“The National Sporting Library and Museum is dedicated to preserving, sharing and promoting the literature, art, and culture of equestrian and rural field sports.”
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A LITTLE TLC FOR YOUR CLOTHES:
How To Care For Your Suits and Sport Coats It’s really very easy to keep your suits and sport coats looking fresh and brand new, and the classic styles of today demand that we give our clothes a little tender loving care so that they’ll be with us for years to come.
Just follow these simple steps and you’ll know that you will always look your best: • Regular bushing keeps dust and grit from accumulating in the fabric. • A suit should not be worn every day. After wearing, empty the pockets, hang on a wooden hanger, and let it air dry. This allows natural fibers to return to their original shape. • The steam from a shower will help restore the natural moisture of fine woolens and remove wrinkles. It’s an easy thing to do when you’re traveling as well, just remember to take the suit off first! • If you get caught in the elements and your garment becomes wet, allow it to dry naturally at room temperature. • Do not dry clean your suit or sport coat unless it’s dirty, and always use a reputable dry cleaner. These tips can help you avoid the problem of excessive dry cleaning. If you have any questions or concerns, drop me a note at firstname.lastname@example.org, and I’ll try to help. Follow these simple tips, and the classic styles and quality construction at Richard Allen Clothing will give you years of wear and comfort.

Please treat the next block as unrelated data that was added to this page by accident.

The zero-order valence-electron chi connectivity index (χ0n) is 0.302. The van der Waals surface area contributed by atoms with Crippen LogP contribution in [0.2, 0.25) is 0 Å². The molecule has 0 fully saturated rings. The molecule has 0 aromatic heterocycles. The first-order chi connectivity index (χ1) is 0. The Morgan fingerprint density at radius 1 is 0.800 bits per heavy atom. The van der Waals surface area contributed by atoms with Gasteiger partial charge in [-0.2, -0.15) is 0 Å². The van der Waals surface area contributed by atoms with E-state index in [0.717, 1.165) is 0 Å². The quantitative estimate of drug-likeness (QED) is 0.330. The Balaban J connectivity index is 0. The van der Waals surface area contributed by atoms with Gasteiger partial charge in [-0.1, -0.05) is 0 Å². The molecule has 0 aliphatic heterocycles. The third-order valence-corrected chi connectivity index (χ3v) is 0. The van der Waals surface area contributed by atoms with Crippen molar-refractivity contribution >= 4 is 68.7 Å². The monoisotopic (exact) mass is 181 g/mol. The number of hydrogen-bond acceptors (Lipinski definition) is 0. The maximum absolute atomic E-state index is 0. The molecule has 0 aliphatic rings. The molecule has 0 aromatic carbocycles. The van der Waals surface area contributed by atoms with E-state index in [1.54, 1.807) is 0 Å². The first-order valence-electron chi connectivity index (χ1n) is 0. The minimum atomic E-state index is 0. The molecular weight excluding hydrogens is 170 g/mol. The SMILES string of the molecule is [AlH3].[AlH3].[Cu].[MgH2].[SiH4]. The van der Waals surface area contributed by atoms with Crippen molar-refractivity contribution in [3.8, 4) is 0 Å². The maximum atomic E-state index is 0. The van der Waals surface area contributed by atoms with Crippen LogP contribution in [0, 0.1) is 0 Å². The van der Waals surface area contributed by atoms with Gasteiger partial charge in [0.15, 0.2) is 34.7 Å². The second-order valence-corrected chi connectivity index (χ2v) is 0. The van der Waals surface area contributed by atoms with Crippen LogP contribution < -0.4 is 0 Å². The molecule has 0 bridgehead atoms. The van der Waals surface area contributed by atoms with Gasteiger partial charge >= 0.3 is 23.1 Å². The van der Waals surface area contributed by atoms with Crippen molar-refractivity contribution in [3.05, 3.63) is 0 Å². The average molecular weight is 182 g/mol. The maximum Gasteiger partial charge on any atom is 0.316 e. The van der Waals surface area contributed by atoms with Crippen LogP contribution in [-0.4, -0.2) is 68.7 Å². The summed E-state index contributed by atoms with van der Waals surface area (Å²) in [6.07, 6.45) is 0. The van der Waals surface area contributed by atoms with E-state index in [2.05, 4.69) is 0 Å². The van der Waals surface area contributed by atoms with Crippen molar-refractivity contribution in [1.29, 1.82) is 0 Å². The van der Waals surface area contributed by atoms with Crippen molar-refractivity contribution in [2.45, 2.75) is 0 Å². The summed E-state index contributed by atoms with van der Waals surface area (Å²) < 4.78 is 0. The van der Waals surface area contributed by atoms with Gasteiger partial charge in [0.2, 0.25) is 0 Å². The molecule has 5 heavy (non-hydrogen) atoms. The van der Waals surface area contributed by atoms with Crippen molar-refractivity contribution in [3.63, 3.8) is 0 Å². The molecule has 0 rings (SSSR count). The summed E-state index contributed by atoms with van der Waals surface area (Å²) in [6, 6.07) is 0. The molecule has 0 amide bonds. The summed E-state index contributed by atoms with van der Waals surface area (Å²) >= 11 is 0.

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Follow these simple tips, and the classic styles and quality construction at Richard Allen Clothing will give you years of wear and comfort.
Grace Kelly: The Timeless Style of a True Princess Grace Kelly—movie star, real-life princess and, always and forever, fashion icon. Imagine having those words to sum up your life! Yet Grace Kelly brought to all those roles a sense of serenity and self-confidence that raised her above the stereotypes. She was something rare in any generation: Classic and elegant beauty coupled with supreme self-possession.
Grace Kelly in a classic moment—beautiful, elegant and timeless.
A breathtaking gown from Rear Window.
Her life was a fairytale that ended in her tragic death on a mountainside near Monaco, and the grief that ensued proved she was the most beloved princess the tiny principality had ever known. Today, decades after her death, she remains a style icon, so much so that in 2010 the venerable Victoria and Albert Museum in London unveiled a major exhibition, “Grace Kelly: Style Icon.” The exhibit charted her star-crossed course across our collective consciousness, and showed us how a princess is born, not made. The movie that really crystallized her style was her fourth film, Rear Window, with James Stewart. In that movie she wears feminine dresses that fit her beautifully. She exudes a kind of sexy elegance that had rarely been seen on screen. In To Catch a Thief, she wears exquisite gowns, some with trains, some with pleats and cascades of fluting, and all of them made with extraordinary care to fit her perfectly in every sense. In High Society, she wears dresses with fitted shirtwaist bodices and full skirts, and she accessorized with scarves knotted neatly around her neck or with glamorous hats. The colors all flat-
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Prince Rainier and Princess Grace of Monaco, with her eponymous Hermès Kelly bag in hand.
The Kelly Bag